The Judiciary Election has ended. Congratulations to our new Justices:
The Ministry of World Assembly Affairs has posted a voting thread on the current resolution: "Supporting Peoples with Disabilities". Vote in this thread to determine how our delegate votes
The TCB Card Factory has opened its doors! This program includes regional giveaways, a regional art museum, card requests, and of course, shiny 1% International Artwork badges. TCBs Card Factory will also be asking for a team of volunteers to help operate card farms to ensure a steady supply of cards are being printed. Think you can help? Sign up today.
The Minister of Domestic Affairs has released the Regional Development Program! This is a great way to figure out how to raise specific stats for your nation. If you're not sure how to answer your issues, give this a read. It works as a guide, letting you know how your answers will affect your nation and your stats.
Check out the Law Archive! It is an easy way to navigate and keep track of all our laws. This document will be updated as new laws get passed.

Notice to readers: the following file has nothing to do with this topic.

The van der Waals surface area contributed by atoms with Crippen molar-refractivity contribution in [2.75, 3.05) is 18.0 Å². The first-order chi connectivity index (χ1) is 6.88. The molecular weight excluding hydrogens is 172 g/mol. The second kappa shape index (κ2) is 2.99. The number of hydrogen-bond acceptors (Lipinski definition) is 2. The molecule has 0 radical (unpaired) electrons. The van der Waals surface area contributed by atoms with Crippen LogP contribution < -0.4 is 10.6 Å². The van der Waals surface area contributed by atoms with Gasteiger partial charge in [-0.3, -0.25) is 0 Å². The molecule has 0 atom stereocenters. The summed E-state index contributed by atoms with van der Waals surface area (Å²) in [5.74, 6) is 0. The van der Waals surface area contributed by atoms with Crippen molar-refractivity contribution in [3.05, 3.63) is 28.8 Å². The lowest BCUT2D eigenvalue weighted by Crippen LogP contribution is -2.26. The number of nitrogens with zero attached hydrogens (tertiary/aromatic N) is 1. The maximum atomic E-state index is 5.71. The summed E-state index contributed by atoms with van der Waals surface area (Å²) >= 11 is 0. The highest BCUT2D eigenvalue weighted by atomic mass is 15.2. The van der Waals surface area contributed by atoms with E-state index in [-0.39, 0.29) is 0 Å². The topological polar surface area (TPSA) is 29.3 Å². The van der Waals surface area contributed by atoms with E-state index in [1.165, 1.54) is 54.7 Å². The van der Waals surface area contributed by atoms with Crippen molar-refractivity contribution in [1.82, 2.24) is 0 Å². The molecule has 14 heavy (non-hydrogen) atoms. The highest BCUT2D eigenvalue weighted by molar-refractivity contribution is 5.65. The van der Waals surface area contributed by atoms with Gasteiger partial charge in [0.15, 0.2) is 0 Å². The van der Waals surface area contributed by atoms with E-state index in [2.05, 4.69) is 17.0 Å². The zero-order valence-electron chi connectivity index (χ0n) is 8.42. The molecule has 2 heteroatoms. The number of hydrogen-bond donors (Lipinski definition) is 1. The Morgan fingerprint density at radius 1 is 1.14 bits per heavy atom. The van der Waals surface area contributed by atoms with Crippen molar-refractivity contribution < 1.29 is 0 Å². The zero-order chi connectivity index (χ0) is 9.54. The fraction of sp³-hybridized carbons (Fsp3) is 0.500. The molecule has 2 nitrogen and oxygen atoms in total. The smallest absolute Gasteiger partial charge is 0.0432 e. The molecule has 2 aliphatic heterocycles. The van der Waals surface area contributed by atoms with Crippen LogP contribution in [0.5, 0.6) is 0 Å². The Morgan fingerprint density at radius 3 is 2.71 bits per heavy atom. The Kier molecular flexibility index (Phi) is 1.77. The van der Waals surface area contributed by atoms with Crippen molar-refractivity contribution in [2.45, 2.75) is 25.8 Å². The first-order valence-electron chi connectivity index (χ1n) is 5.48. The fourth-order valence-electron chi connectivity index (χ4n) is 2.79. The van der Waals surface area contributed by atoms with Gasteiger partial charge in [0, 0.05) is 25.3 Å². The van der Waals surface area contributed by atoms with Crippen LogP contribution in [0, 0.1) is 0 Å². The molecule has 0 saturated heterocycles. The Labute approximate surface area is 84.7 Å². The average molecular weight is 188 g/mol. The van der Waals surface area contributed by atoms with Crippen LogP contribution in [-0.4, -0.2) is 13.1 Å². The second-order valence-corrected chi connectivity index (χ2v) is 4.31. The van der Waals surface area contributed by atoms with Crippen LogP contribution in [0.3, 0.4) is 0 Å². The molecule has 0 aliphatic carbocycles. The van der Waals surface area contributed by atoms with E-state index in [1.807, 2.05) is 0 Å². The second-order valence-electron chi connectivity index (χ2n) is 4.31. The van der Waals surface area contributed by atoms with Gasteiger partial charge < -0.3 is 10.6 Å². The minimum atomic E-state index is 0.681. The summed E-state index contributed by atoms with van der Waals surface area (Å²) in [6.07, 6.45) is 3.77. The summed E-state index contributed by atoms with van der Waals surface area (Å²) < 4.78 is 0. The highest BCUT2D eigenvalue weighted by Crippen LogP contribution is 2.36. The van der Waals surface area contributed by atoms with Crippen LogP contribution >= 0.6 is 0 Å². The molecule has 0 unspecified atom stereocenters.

The Ministry of Domestic Affairs and Ministry of Information are recruiting volunteers. Sign up here: https://tcb.red/forum/forum/15-the-civil-service
The Council of Ministers is discussing Executive Order 007: Peoples Roleplay Council, which intends to educate citizenry on legislation. You can view the discussion in the Ministerial Gallery on Discord.
The Legislative Committee is discussing the World Assembly Affairs Act and Other Amendments Act 2021, which aims to amend multiple laws. You can view the full discussion on the Regional Discord.